Curvature condensation and bifurcation in an elastic shell

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Entry by Helen Wu, AP225 Fall 2010


"Curvature condensation and bifurcation in an elastic shell"

M. Das, A. Vaziri, A. Kudrolli, L. Mahadevan, Physical Review Letters, 98, 014301 (2007).


elastic shell, defects


Figure 2. Figure of the system being studied. (a-d) The deformation of the sheet along the axis of symmetry for the cylinder. (e-h) Colormap representation of the curvature going from blue (low) to red (high).

Elastic systems often have a hierarchy in structural scales, but the process by which defects form is unknown. The researchers study a thin mylar sheet that has been bent into a half-cylindrical elastic shell, then indented the sheet at one edge along the axis of symmetry. The sheet was reconstructed using laser aided tomography.

Results and discussion

Figure 3. (a) The transition between global and local deformation modes is indicated. Filled and open circles are the condensate before and after twinning, respectively. (b) Looking at the Gauss curvature along the axis of symmetry shows a transition at a secondary maximum in curvature.
Figure 4. (a) The location of the condensate as a function of the indentation (normalized) for different thicknesses. Dotted & dashed lines represent saturation. (b) Location of defect near a bifurcation for various thicknesses.

They observed that for small indentations, the deformation was strong in the immediate area of the edge, but the curvature decayed monotonically away from the edge. Past a critical threshold, another maximum in curvature appears on the symmetry axis that looks like a parabolic defect (a "curvature condensate"). Indenting even more results in the defect bifurcating, and farther beyond that point, the shell folds inwards rather than continuing to move defects. There is no dependence on material parameters (the system only has a dimensionless parameter <math>R/t</math> (R=radius, t=thickness) because of the Young's modulus and thickness).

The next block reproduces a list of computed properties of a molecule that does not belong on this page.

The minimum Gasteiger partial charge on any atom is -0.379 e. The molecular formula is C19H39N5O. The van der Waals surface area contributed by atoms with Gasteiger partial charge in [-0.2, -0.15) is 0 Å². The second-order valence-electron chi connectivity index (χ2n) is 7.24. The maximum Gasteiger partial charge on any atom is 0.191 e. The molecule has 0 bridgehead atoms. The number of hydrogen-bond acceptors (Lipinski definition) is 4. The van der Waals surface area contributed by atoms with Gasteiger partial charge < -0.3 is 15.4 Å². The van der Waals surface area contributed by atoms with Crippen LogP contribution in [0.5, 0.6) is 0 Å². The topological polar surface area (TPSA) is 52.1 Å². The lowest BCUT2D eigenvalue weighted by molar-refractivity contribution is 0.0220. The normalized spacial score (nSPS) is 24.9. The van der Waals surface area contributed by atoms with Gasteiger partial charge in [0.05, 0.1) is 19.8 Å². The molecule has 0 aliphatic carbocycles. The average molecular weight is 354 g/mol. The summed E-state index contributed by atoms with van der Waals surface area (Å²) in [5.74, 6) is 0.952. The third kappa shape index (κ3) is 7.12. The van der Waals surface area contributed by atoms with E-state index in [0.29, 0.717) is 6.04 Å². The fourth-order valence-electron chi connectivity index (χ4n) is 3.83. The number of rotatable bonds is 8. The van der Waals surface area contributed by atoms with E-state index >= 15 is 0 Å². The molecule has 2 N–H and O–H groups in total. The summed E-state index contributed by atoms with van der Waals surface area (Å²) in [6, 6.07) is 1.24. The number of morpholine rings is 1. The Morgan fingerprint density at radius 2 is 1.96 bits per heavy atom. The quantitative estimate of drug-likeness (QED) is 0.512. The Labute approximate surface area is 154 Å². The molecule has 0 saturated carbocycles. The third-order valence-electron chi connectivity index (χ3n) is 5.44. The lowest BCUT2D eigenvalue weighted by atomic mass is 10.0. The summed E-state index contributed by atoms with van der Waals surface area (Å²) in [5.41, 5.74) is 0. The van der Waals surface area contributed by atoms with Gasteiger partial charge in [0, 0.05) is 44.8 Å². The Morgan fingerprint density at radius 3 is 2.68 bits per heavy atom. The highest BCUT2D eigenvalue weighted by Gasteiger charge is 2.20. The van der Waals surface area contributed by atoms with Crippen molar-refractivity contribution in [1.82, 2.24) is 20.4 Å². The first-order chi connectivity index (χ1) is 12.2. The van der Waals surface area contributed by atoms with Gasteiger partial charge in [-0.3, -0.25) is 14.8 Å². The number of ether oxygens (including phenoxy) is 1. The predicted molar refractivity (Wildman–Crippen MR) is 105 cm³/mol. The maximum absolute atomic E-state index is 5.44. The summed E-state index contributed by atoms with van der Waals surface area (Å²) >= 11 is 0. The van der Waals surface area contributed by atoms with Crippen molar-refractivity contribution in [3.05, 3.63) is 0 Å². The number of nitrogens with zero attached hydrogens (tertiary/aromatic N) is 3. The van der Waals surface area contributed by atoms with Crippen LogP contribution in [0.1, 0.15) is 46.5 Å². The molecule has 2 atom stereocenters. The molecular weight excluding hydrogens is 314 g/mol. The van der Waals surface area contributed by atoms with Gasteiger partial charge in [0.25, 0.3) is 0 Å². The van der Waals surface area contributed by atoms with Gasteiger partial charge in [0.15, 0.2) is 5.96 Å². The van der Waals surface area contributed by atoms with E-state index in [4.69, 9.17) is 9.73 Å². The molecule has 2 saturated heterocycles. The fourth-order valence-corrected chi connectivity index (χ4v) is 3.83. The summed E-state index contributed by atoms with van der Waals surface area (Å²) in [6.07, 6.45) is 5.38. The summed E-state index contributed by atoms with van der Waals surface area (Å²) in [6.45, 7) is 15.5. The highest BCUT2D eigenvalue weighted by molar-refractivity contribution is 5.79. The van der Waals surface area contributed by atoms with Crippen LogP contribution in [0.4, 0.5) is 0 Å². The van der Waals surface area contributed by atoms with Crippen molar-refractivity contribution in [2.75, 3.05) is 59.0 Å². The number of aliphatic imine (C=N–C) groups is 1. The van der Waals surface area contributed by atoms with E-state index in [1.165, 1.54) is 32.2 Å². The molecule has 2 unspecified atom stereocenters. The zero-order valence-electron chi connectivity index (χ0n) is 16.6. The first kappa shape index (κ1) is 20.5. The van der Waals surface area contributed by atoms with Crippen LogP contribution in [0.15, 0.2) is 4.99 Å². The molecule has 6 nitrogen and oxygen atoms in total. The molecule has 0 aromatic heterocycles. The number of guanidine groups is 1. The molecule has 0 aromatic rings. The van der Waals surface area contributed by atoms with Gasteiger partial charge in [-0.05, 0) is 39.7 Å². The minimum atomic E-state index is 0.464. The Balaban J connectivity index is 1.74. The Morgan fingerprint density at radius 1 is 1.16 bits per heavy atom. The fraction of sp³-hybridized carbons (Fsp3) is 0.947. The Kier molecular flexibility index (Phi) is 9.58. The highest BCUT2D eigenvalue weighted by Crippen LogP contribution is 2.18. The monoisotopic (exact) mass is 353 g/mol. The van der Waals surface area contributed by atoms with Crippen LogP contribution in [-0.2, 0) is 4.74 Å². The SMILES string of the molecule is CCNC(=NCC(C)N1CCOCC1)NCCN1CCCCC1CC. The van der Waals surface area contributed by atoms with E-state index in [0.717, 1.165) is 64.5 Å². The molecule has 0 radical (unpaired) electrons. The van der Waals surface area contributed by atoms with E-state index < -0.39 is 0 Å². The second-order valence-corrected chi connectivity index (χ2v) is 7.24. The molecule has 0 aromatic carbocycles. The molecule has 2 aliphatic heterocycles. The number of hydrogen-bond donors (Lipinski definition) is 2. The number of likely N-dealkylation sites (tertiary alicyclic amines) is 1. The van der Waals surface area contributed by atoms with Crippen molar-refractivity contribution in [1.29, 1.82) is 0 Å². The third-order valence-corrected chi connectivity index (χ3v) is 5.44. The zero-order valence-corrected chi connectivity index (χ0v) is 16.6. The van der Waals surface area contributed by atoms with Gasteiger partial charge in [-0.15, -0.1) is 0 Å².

The authors used numerical methods to study the system, minimizing the elastic energy of the shell with an energy density that had components of energy from in-plane deformations and from out-of-plane deformations. Figure 2 shows the system as observed experimentally and the simulation results.

They studied the transition between 2 modes of deformation - global and local - and determined that there is a threshold at which it happens, indicated by an inflection point in the graph of the Gauss curvature <math>\kappa_G(0,y)</math> as a function of the scaled indentation <math>\delta/R</math>. This only happens in 2D systems.

It was also shown that the location where the condensation happens scales with the indentation size until a saturation point (Figure 4a), and that saturation value increases with <math>t</math>. The indentation size necessary for bifurcation, or twinning, was found to go as <math>t^{1/2}</math>. Above the indentation size <math>\delta_{bif}</math> where this happens, the condensates move from the axis of symmetry in a symmetrical manner (Figure 4b).

The curvature condensate was localized along a crescent shape and the width and radius of curvature were similar to results from a previous paper about the size of the defect core when a sheet is bent into a cone shape.

The Donnell-Föppl-von Kármán equations for large deflections of thin, flat plates were successfully applied to this system to represent the deformations.

The paper gives a general, qualitative overview of curvature condensates, but more work still needs to be done to obtain a quantitative result.